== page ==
California filed the suit following the Administration’s 2019 decision to rescind its special waiver that allowed it and more than a dozen other states to enforce more stringent tailpipe emissions standards. The decision to rescind the waiver was made before EPA’s rollback of the Obama Administration’s CAFE standards.
The court will continue to receive briefs in the case until this fall, with groups who support the Trump Administration filing in September. Oral arguments are anticipated to be scheduled for late 2020 or early 2021.
Judge Maintains Dakota Shutdown Order, Pipeline Still Operating
On July 7th, Judge James Boasberg, the federal judge who ordered the shutdown of the Dakota Pipeline by August 5th, rejected pipeline owner Energy Transfer’s request for an immediate stay, although the judge said he would soon discuss a schedule for deciding whether to allow the pipeline to continue to operate pending an appeal of his decision. Energy Transfer was ordered to empty the pipeline of oil in 30 days to allow the Army Corps of Engineers (Corps) to conduct a court-ordered environmental review.
The judge’s ruling to shut down an existing pipeline came after his determination that the Corps failed to conduct a proper environmental review as required by the National Environmental Policy Act. In issuing the ruling, Judge Boasberg said the seriousness of the Corps’ failure in granting easements to allow construction of the pipeline “outweighs the negative effects of halting the oil flow” during the 13 months the agency said it needs to conduct a new review.
In response to the ruling, Energy Transfer said, “We are looking into all options available to use to keep this pipeline operating but, ultimately, we believe that Judge Boasberg exceeded his authority in this matter and that he does not have the jurisdiction to shut down the pipeline or stop the flow of crude oil.” “We believe that the [Corps] has the ultimate jurisdiction over this matter, pursuant to its regulations governing Corps property,” Energy Transfer said.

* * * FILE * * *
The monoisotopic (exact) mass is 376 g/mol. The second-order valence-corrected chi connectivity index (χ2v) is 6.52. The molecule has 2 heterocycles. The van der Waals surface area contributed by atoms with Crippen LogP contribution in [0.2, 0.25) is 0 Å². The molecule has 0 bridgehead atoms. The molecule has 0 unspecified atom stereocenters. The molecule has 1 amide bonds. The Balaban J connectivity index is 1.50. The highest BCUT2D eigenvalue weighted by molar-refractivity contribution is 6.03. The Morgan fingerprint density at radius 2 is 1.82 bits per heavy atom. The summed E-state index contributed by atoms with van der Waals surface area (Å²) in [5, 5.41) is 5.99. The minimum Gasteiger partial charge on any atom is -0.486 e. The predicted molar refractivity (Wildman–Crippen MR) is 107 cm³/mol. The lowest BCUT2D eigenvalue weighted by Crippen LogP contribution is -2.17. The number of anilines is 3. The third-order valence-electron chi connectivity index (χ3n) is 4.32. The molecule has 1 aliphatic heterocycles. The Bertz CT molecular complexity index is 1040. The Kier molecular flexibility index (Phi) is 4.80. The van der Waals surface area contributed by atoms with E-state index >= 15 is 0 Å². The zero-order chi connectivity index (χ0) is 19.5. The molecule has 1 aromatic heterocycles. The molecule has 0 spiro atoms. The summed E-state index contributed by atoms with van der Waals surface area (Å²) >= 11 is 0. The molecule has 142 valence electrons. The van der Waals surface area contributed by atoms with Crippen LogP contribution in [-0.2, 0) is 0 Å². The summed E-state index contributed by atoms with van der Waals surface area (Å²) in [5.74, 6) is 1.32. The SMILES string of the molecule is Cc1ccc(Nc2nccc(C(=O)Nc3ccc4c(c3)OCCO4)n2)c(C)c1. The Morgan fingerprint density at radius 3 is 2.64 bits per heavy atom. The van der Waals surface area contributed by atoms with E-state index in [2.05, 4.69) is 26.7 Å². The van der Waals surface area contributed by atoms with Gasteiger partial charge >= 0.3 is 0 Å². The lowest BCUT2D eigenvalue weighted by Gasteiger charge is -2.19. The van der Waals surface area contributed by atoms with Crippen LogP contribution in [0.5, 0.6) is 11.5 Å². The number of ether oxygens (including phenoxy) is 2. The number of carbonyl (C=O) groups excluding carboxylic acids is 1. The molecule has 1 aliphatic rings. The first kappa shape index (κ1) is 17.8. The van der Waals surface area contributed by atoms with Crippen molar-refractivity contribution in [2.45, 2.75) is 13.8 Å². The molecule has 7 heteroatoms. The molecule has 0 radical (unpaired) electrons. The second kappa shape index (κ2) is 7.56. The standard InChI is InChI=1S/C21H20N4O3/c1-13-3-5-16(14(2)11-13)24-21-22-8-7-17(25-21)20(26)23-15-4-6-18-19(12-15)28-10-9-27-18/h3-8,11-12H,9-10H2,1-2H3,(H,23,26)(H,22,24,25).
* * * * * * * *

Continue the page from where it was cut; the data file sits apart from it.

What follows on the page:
House Appropriations Bill Would Bar Administration SNAP Restrictions
The House bill appropriating funds for fiscal year 2021 for the Department of Agriculture contains a provision that would block the Trump Administration from implementing new restrictions on eligibility and benefits under the Supplemental Nutrition Assistance Program (SNAP).
House Appropriations Agriculture Subcommittee Chairman Sanford Bishop (D-GA) said the bill “blocks two unconscionable SNAP rules designed to restrict program eligibility during a pandemic that has made it even harder for American families to put food on the table.” The first rule limits the ability of individuals to get waivers from SNAP work requirements. The second rule changes the way utility costs are used to determine SNAP benefits.
Forecasters Increase Hurricane Outlook
On July 7th, forecasters at Colorado State University increased their annual forecast to 20 named storms from their initial June outlook of 19— meaning 2020 could be the most active hurricane season since 2005, which had a record 28 named storms. Five tropical storms have already formed in the western Atlantic this year, with two reaching the United States mainland, the fastest start to a hurricane season since 1851. Forecasters said, “Conditions in the Atlantic look conducive for an active season with warm sea surface temperatures and relatively low shear.” Storms are named when their winds reach the tropical-storm strength of 39 miles per hour.
Specifically, the forecasters anticipate nine hurricanes, four of which will likely reach winds of 111 miles per hour or higher. An average hurricane season has 12 systems of tropical-storm strength or greater in the Atlantic, but warm water is building this year leading to the higher forecast. In 2019, there were 18 named storms in the Atlantic. The outlook also projects a 69% possibility of a major hurricane hitting the U.S. coast. Along the Gulf Coast the forecasters place the odds of a landfall between Brownsville, Texas and the Florida panhandle 44% higher than the 30% 20th century average.